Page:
Gone in 60 seconds

Gone in 60 seconds

Gone in 60 seconds

About 50 percent of all cardiac deaths are abrupt and unexpected, making SCA a serious public health problem, warns Dr Sreekanth Shetty...

Sudden Cardiac Arrest (SCA) is the unanticipated loss of heart function which leads to Sudden Cardiac Death (SCD). Over the last few years the incidence of SCDs has been increasing at an alarming rate. Approximately 50 percent of all cardiac deaths are abrupt and unexpected, making SCA a serious public health problem.

SCA occurs when the electrical function of the heart gets impaired and becomes erratic. This causes arrhythmias, which is characterised by dangerously fast and abnormal heart rhythms. The blood supply to the body is jeopardised and the person gets unconscious within minutes, due to lack of blood flow in the brain.

Death soon follows, unless prompt emergency treatment is given. Delayed treatment will lead to permanent brain damage, even if the person is revived.The most dreaded thing about SCD is that, in more than half of the cases it does not present any prior warning symptoms. In some instances, the person may experience dizziness and vigorously throbbing heart beats.

However, these symptoms develop just minutes before the cardiac arrest. The only way to avoid this fatally dangerous event is to know the risk factors and work on them. Some of the general risk factors include family history of coronary artery disease (CAD), smoking, high blood cholesterol levels, hypertension, diabetes, obesity and sedentary style of living.

Appropriate dietary and lifestyle measures along with medical consultation and regular health check-ups can resolve these issues to a great extent.

Patients with reduced efficiency of the heart because of dilated cardiomyopathy or a heart attack in the past are at the  highest risk of SCA. Dilated Cardiomyopathy (DC) is a disease of the heart muscle, primarily affecting the left ventricle which is the heart's main pumping chamber. The left ventricle becomes dilated and fails to supply blood to the body with the same force as a healthy heart does.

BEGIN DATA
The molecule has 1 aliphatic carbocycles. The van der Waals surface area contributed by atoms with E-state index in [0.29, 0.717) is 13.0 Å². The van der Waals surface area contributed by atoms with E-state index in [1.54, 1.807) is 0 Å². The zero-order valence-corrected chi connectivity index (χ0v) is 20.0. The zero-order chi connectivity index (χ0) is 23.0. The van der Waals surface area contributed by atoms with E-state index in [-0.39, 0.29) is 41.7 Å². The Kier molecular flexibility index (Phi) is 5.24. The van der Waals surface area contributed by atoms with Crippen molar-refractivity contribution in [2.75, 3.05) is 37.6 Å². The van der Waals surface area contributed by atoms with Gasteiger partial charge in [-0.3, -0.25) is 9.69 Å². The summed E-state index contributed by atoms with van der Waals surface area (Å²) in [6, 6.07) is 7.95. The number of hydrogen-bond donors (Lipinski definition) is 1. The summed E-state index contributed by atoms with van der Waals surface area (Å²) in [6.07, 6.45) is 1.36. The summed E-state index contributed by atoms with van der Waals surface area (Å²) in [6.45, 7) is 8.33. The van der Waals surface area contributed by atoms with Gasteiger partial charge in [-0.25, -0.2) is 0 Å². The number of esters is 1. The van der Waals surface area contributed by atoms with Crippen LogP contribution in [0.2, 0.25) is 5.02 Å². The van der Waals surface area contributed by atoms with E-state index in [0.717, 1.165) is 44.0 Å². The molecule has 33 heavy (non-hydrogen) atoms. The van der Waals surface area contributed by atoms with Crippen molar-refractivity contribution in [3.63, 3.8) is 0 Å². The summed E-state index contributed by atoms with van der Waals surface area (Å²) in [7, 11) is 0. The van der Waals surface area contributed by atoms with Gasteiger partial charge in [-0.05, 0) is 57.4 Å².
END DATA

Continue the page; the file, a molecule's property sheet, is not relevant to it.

Other common reasons for a weak heart are high blood pressure, hardening and narrowing of the arteries (also known as atherosclerosis or coronary artery disease), alcohol and drug abuse, certain viral or bacterial infections of the heart as well as genetics and birth defects.

Fatigue, palpitations, chest pain, shortness of breath, dizziness and swelling in the abdomen and lower part of the body are the early indications of a failing heart. Consulting a heart specialist is highly      recommended in case one experiences these symptoms.

Once heart failure is diagnosed, the doctor initiates the therapy to treat the underlying cause and to improve the heart function. Based on the individual’s       symptoms, drugs like beta-blockers, ACE inhibitors, Angiotensin II receptor blockers and blood thinners are given. These drugs not only improve the symptoms but also help the patient live longer.

However, to reduce the risk of SCA in these patients the doctor may also prescribe the use of special pacemaker called implantable cardioverter defibrillator (ICD). This device is implanted under the skin near the collarbone. It monitors the heart rhythm and when the rhythm becomes chaotic it delivers a shock to restore normal rhythm. It is a life saver, as it significantly reduces risk of mortality in patients with poor heart function.

Similarly, there is another pacemaker which is called Biventricular pacemaker (also called CRT) which improves the heart function and reduces risk of heart failure. This may be suitable for some patients with poor heart function, who have not got better with medications.

A combo device, also called Cardiac Resynchronization Therapy Defibrillation (CRT-D), combines the functions of a defibrillator with a biventricular pacemaker.

SCA is a mortal condition which can be devastating for a person’s family. Nothing could be more agonising than the sudden, unexpected loss of a loved one.

It is imperative that people follow a healthy lifestyle and pay heed to heart symptoms so that they receive timely  treatment. With appropriate medical intervention, it is now possible to lead a reasonably active and normal life.

(The writer is a senior consultant cardiologist at Sakra World Hospital, Bangalore)

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